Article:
Intermediate 6: Void Functions
In this lesson we will learn about non-value returning functions (void functions), why they are useful and how to use them.

Summary

We learned about functions a bit in our earlier lessons.  Functions are great ways to save time and energy by storing commonly used blocks of code as named sets.  Throughout our lessons, we’ve used dozens of void functions like CoDrone.AutoConnect() , CoDrone.Control() , CoDrone.begin() , and many more.  Here we will finally learn how to write our own functions.

## Recap: What Is A Function?

We talked about this briefly in Lesson 2: Pairing.  A function is a set of statements that can be labelled and called by name.

For example, to tell someone how to make a sandwich, we would have to say:

1. Get a slice of bread
3. Place some ham on it
4. Place some cheese on it
5. Place some lettuce on it
6. Finish it with another slice of bread

Instead of saying all of this each time you want a sandwich, instead we can just name these steps as “Make a Sandwich”.

Next time we want to make a sandwich, we can now just say “Make a Sandwich”.

That’s what a function does in programming too.  If we have a set of commands that we are going to end up repeating a lot, we can just set them aside and give them a name.  Now, whenever we want to run those commands we can just call out the name.

## What’s a Void Function?

There are two types of functions

1. Void Functions
2. Return Functions

A void function is any function that does not have a return or output.   This means that the function does something, but it doesn’t give you any values to use.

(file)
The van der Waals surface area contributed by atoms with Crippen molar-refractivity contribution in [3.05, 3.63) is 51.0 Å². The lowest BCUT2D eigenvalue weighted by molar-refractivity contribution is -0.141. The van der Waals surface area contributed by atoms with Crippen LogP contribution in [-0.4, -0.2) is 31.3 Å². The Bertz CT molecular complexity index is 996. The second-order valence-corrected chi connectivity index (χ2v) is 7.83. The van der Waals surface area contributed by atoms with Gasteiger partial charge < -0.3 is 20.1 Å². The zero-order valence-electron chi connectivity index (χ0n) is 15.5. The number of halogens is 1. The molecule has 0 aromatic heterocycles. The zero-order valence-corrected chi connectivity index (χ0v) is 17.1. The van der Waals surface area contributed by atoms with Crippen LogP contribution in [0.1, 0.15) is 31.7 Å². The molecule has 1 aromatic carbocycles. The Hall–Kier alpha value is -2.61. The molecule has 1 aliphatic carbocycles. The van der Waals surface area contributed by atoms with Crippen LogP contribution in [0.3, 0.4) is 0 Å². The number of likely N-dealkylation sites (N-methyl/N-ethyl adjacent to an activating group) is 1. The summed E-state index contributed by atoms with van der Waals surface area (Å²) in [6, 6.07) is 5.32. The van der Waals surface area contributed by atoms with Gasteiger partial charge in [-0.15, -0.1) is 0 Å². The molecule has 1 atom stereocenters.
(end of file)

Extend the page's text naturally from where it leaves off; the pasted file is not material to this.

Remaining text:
This performs a bunch of commands, but we aren’t given a number to use.

return function is a function that gives you a value.

digitalRead()  returns a 1 or a 0 depending on whether or not the sensor 11 is covered, making it a return function. We will learn more about return functions in later lessons.

## Writing Functions

There are two parts to writing a function

1. The Declaration
2. The Call

The Call

Calling the function is easy.  A ‘call’ is just using the function.  For example, to call the function CoDrone.Control , we would write

Easy enough.

The Declaration

Before we call a function, we have to declare it.  This is where we tell the program what we want the function to do.

Writing a Function

return data type FunctionName(inputs) {
statements
}

return data type – This is where you declare the data type of your return value

Function Name – The name of the function

inputs – The input parameters that you will use in the function

statements – The code that the function will run when called

The best way to learn how to write a function is to practice, so let’s start with an example.

Example 1: GoForward()

To make your CoDrone fly forward for 2 seconds, you would write

Let’s turn this into a function called GoForward()

Now every time we use the line GoForward() , you can imagine it being replaced by our function.

This will make our CoDrone fly up for 2 seconds, pitch forward for 2 seconds, then land.